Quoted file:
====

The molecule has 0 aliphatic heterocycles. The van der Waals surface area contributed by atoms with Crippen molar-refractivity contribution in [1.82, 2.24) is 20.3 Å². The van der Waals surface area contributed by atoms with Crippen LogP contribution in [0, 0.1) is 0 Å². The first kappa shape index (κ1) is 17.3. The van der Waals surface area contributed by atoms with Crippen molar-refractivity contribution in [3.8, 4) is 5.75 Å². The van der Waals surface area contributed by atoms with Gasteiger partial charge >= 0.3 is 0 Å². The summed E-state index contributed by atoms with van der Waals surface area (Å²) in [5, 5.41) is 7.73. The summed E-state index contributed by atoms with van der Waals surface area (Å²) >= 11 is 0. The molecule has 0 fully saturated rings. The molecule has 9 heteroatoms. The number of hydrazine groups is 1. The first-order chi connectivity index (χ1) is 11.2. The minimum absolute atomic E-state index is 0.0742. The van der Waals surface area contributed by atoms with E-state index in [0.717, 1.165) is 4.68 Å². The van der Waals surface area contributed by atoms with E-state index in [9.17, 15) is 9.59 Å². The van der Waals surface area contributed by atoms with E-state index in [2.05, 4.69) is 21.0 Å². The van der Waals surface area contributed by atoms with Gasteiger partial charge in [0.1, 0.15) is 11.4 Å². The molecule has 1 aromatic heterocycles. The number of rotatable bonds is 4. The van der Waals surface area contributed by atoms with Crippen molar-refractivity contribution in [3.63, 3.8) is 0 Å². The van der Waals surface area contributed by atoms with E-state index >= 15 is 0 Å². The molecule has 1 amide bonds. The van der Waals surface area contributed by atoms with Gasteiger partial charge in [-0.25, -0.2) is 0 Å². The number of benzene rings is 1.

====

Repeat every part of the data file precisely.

The molecule has 0 aliphatic heterocycles. The van der Waals surface area contributed by atoms with Crippen molar-refractivity contribution in [1.82, 2.24) is 20.3 Å². The van der Waals surface area contributed by atoms with Crippen LogP contribution in [0, 0.1) is 0 Å². The first kappa shape index (κ1) is 17.3. The van der Waals surface area contributed by atoms with Crippen molar-refractivity contribution in [3.8, 4) is 5.75 Å². The van der Waals surface area contributed by atoms with Gasteiger partial charge >= 0.3 is 0 Å². The summed E-state index contributed by atoms with van der Waals surface area (Å²) in [5, 5.41) is 7.73. The summed E-state index contributed by atoms with van der Waals surface area (Å²) >= 11 is 0. The molecule has 0 fully saturated rings. The molecule has 9 heteroatoms. The number of hydrazine groups is 1. The first-order chi connectivity index (χ1) is 11.2. The minimum absolute atomic E-state index is 0.0742. The van der Waals surface area contributed by atoms with E-state index in [0.717, 1.165) is 4.68 Å². The van der Waals surface area contributed by atoms with E-state index in [9.17, 15) is 9.59 Å². The van der Waals surface area contributed by atoms with E-state index in [2.05, 4.69) is 21.0 Å². The van der Waals surface area contributed by atoms with Gasteiger partial charge in [0.1, 0.15) is 11.4 Å². The molecule has 1 aromatic heterocycles. The number of rotatable bonds is 4. The van der Waals surface area contributed by atoms with Crippen molar-refractivity contribution in [3.63, 3.8) is 0 Å². The van der Waals surface area contributed by atoms with E-state index >= 15 is 0 Å². The molecule has 1 amide bonds. The van der Waals surface area contributed by atoms with Gasteiger partial charge in [-0.25, -0.2) is 0 Å². The number of benzene rings is 1.